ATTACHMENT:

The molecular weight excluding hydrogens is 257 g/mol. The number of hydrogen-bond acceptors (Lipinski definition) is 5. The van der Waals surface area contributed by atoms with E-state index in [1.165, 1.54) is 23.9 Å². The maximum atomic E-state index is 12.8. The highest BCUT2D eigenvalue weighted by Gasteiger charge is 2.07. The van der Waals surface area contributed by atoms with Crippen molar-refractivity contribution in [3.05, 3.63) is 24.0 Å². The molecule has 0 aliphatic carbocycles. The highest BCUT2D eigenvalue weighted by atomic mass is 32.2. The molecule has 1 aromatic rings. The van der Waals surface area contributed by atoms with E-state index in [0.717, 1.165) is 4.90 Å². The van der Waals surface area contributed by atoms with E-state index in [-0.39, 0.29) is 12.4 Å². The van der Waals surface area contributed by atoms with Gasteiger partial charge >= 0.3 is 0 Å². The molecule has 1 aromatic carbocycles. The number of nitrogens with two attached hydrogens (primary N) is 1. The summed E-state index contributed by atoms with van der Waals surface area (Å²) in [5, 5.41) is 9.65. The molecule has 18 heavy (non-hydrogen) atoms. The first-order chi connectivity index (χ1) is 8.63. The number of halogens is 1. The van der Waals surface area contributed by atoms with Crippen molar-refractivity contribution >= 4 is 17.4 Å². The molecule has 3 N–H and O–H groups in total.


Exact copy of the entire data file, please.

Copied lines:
The molecular weight excluding hydrogens is 257 g/mol. The number of hydrogen-bond acceptors (Lipinski definition) is 5. The van der Waals surface area contributed by atoms with E-state index in [1.165, 1.54) is 23.9 Å². The maximum atomic E-state index is 12.8. The highest BCUT2D eigenvalue weighted by Gasteiger charge is 2.07. The van der Waals surface area contributed by atoms with Crippen molar-refractivity contribution in [3.05, 3.63) is 24.0 Å². The molecule has 0 aliphatic carbocycles. The highest BCUT2D eigenvalue weighted by atomic mass is 32.2. The molecule has 1 aromatic rings. The van der Waals surface area contributed by atoms with E-state index in [0.717, 1.165) is 4.90 Å². The van der Waals surface area contributed by atoms with E-state index in [-0.39, 0.29) is 12.4 Å². The van der Waals surface area contributed by atoms with Gasteiger partial charge >= 0.3 is 0 Å². The molecule has 1 aromatic carbocycles. The number of nitrogens with two attached hydrogens (primary N) is 1. The summed E-state index contributed by atoms with van der Waals surface area (Å²) in [5, 5.41) is 9.65. The molecule has 18 heavy (non-hydrogen) atoms. The first-order chi connectivity index (χ1) is 8.63. The number of halogens is 1. The van der Waals surface area contributed by atoms with Crippen molar-refractivity contribution >= 4 is 17.4 Å². The molecule has 3 N–H and O–H groups in total.